Councils are ignoring legal duty and turning away desperate homeless teenagers, charity says

Local authorities are required by law to take at-risk children into care

Adam Withnall
Tuesday 16 December 2014 11:08
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File: Reports have previously suggested that young people are being driven out of homes due to the Government's welfare reforms
File: Reports have previously suggested that young people are being driven out of homes due to the Government's welfare reforms

Councils are failing in their legal duty to care for homeless children who come to them for help, a charity has warned.

It is against the law for local authorities not to help children who may be at risk of ending up on the streets, yet teenagers have reportedly been turned away without being assessed.

Andrew Radford, the director of the charity Coram Voice, said councils “often” tell children simply to go back to families from which they have fled as a result of “violence, abuse or family breakdown”.

And the charity said that many children who claim they will get by on their own staying with friends “are actually sleeping on night buses, with strangers or in drug dens”.

Coram Voice said it had helped more than 200 children in the past year alone to challenge council decision that it is claimed led to them becoming homeless.

The charity has also released a report in which the experiences of 40 of these children have been detailed, called “The Door is Closed”.

Dan Rosenberg, a public law solicitor who worked with some of the teenagers, said: “The general attitude towards these children who are suffering obvious maltreatment is ‘go home, and stop bothering us’.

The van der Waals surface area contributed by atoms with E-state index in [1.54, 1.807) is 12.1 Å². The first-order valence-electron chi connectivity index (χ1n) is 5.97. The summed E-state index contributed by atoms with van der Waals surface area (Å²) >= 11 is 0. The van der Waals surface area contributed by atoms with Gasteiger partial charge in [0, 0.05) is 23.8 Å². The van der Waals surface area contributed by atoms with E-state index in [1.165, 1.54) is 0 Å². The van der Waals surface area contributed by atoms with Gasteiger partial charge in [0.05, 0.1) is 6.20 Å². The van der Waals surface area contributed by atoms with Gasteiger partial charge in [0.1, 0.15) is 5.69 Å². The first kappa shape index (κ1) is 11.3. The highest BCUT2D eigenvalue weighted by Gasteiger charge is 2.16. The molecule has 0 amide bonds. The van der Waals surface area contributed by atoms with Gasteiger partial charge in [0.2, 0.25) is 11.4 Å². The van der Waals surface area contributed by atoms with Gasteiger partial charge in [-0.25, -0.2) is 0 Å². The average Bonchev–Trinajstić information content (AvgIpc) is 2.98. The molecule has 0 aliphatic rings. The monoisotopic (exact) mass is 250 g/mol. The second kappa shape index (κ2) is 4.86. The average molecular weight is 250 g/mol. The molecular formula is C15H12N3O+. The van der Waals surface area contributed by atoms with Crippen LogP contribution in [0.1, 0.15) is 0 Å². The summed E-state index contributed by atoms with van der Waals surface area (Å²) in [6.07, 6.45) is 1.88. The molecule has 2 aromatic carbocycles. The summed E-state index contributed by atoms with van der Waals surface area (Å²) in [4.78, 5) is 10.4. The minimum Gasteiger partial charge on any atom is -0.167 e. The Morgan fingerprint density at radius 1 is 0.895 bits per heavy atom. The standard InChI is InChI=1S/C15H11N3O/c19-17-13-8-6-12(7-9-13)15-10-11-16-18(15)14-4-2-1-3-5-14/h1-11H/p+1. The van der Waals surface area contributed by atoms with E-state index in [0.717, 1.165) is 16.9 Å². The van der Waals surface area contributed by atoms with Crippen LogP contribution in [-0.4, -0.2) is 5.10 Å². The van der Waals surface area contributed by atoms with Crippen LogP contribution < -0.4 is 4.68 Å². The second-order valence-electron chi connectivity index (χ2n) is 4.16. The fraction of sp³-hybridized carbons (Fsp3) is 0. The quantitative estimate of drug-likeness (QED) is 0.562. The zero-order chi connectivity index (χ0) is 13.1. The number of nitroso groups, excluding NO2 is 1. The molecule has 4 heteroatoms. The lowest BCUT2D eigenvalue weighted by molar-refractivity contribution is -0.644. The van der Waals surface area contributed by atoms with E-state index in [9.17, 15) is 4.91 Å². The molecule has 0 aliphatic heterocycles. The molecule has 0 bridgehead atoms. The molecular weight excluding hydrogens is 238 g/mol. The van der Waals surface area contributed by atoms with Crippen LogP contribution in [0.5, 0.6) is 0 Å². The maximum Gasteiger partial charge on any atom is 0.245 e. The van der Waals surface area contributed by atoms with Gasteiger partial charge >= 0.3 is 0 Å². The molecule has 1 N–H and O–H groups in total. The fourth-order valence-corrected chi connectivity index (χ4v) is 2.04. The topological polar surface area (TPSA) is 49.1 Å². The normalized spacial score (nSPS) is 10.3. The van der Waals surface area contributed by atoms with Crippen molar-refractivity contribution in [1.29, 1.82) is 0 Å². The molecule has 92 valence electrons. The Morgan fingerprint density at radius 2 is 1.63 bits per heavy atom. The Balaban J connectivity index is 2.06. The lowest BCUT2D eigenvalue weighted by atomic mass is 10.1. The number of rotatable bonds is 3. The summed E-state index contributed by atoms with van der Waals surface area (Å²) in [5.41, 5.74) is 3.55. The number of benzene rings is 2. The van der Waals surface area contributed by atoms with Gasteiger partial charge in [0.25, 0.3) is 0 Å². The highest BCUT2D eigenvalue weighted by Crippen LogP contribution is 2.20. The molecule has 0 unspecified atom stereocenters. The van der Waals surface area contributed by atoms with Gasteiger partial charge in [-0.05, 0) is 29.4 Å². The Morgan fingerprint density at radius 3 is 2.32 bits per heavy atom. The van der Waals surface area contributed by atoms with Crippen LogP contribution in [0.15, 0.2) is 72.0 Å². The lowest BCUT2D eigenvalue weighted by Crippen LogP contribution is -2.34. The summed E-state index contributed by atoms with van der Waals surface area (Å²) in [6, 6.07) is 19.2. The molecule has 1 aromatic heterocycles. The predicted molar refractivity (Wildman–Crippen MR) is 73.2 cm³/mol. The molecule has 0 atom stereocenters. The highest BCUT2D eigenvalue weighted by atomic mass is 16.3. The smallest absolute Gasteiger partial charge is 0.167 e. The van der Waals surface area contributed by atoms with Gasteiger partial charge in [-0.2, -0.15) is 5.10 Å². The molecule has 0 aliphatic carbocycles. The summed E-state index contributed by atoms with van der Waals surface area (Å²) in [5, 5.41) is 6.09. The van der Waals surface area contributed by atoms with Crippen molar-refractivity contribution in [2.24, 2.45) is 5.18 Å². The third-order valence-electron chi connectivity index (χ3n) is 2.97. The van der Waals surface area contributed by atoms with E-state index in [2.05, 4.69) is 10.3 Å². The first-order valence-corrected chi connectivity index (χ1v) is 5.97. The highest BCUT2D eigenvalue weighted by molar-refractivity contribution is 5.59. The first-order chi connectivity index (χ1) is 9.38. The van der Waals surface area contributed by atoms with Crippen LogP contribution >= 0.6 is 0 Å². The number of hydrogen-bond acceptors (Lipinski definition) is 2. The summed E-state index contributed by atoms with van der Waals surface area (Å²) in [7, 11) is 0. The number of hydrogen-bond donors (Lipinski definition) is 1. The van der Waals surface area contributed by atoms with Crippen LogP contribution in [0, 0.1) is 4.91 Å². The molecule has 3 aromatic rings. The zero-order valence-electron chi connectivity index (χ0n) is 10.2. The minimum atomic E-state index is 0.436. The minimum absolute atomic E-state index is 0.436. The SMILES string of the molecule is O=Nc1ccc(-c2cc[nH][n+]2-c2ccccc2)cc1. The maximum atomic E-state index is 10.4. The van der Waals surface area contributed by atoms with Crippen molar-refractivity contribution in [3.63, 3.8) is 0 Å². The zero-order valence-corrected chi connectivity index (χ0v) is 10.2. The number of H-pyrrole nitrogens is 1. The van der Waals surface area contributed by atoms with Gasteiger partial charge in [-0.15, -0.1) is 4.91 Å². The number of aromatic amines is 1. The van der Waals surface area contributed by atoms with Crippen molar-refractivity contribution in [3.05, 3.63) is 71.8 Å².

“There are child protection failures on a grand scale, and it's not just limited to sexual abuse.

“Some local authorities are challenged over and over again - they know what the law is, and they know what they should be doing but deliberately don't do it.

“They only start to engage when they get a legal challenge.”

Coram Voice Director Andrew Radford said: “We meet far too many children who have been forced to leave their homes, normally because of violence, or abuse or family breakdown.

“They have asked their local authority children’s services departments for help, but they get turned away and end up homeless.”

Under the Children’s Act, local authority Children’s Services units have an obligation to assess every child who is homeless or at risk of immediate homelessness. The child should be accommodated while the assessment takes place and, in most cases, should then be taken into care.

A spokesperson for the Local Government Association (LGA) told the BBC that children’s social care was “one of the biggest challenges” faced by councils.

A statement said that councils put “a strong emphasis on preventing homelessness occurring in the first place”, but admitted there were “real difficulties” with emergency care for children because of “a shortage of housing, funding cuts and record numbers entering the care system”.

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